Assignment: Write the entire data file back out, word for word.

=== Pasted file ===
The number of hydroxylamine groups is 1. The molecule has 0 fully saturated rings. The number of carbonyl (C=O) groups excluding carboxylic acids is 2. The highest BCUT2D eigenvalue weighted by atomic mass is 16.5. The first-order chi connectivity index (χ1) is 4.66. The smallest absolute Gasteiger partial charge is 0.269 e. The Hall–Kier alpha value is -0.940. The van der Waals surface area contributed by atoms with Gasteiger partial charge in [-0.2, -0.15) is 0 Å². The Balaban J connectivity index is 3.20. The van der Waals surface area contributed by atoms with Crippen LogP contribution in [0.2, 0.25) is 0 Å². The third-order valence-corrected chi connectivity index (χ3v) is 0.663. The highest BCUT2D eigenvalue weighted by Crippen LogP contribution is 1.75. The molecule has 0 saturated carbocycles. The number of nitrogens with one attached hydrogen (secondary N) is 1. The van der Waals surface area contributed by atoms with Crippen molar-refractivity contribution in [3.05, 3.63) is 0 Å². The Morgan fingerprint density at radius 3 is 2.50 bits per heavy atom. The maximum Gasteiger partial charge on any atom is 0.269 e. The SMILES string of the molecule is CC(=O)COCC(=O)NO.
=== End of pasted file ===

The number of hydroxylamine groups is 1. The molecule has 0 fully saturated rings. The number of carbonyl (C=O) groups excluding carboxylic acids is 2. The highest BCUT2D eigenvalue weighted by atomic mass is 16.5. The first-order chi connectivity index (χ1) is 4.66. The smallest absolute Gasteiger partial charge is 0.269 e. The Hall–Kier alpha value is -0.940. The van der Waals surface area contributed by atoms with Gasteiger partial charge in [-0.2, -0.15) is 0 Å². The Balaban J connectivity index is 3.20. The van der Waals surface area contributed by atoms with Crippen LogP contribution in [0.2, 0.25) is 0 Å². The third-order valence-corrected chi connectivity index (χ3v) is 0.663. The highest BCUT2D eigenvalue weighted by Crippen LogP contribution is 1.75. The molecule has 0 saturated carbocycles. The number of nitrogens with one attached hydrogen (secondary N) is 1. The van der Waals surface area contributed by atoms with Crippen molar-refractivity contribution in [3.05, 3.63) is 0 Å². The Morgan fingerprint density at radius 3 is 2.50 bits per heavy atom. The maximum Gasteiger partial charge on any atom is 0.269 e. The SMILES string of the molecule is CC(=O)COCC(=O)NO.